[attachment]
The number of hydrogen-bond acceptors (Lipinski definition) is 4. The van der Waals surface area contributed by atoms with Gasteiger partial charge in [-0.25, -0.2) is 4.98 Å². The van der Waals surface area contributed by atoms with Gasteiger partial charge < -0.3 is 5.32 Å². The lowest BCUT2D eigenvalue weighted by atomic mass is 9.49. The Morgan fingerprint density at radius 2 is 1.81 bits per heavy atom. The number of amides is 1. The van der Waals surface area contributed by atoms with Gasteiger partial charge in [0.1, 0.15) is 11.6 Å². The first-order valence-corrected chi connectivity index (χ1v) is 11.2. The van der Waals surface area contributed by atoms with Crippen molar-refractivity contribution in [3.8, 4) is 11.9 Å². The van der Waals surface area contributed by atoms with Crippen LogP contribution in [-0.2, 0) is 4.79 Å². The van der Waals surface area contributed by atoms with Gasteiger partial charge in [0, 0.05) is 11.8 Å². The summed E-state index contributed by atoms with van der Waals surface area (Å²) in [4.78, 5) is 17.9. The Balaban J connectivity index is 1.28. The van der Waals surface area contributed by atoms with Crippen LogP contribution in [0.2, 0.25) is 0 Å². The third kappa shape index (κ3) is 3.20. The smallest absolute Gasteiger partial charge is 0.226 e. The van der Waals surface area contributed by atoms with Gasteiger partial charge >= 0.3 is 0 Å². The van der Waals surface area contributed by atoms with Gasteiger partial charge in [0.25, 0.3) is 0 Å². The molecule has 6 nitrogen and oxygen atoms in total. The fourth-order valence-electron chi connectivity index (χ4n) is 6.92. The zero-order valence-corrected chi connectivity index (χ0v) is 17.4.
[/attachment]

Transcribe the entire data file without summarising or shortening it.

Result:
The number of hydrogen-bond acceptors (Lipinski definition) is 4. The van der Waals surface area contributed by atoms with Gasteiger partial charge in [-0.25, -0.2) is 4.98 Å². The van der Waals surface area contributed by atoms with Gasteiger partial charge < -0.3 is 5.32 Å². The lowest BCUT2D eigenvalue weighted by atomic mass is 9.49. The Morgan fingerprint density at radius 2 is 1.81 bits per heavy atom. The number of amides is 1. The van der Waals surface area contributed by atoms with Gasteiger partial charge in [0.1, 0.15) is 11.6 Å². The first-order valence-corrected chi connectivity index (χ1v) is 11.2. The van der Waals surface area contributed by atoms with Crippen molar-refractivity contribution in [3.8, 4) is 11.9 Å². The van der Waals surface area contributed by atoms with Crippen LogP contribution in [-0.2, 0) is 4.79 Å². The van der Waals surface area contributed by atoms with Gasteiger partial charge in [0, 0.05) is 11.8 Å². The summed E-state index contributed by atoms with van der Waals surface area (Å²) in [4.78, 5) is 17.9. The Balaban J connectivity index is 1.28. The van der Waals surface area contributed by atoms with Crippen LogP contribution in [0.2, 0.25) is 0 Å². The third kappa shape index (κ3) is 3.20. The smallest absolute Gasteiger partial charge is 0.226 e. The van der Waals surface area contributed by atoms with Gasteiger partial charge >= 0.3 is 0 Å². The van der Waals surface area contributed by atoms with Gasteiger partial charge in [0.25, 0.3) is 0 Å². The molecule has 6 nitrogen and oxygen atoms in total. The fourth-order valence-electron chi connectivity index (χ4n) is 6.92. The zero-order valence-corrected chi connectivity index (χ0v) is 17.4.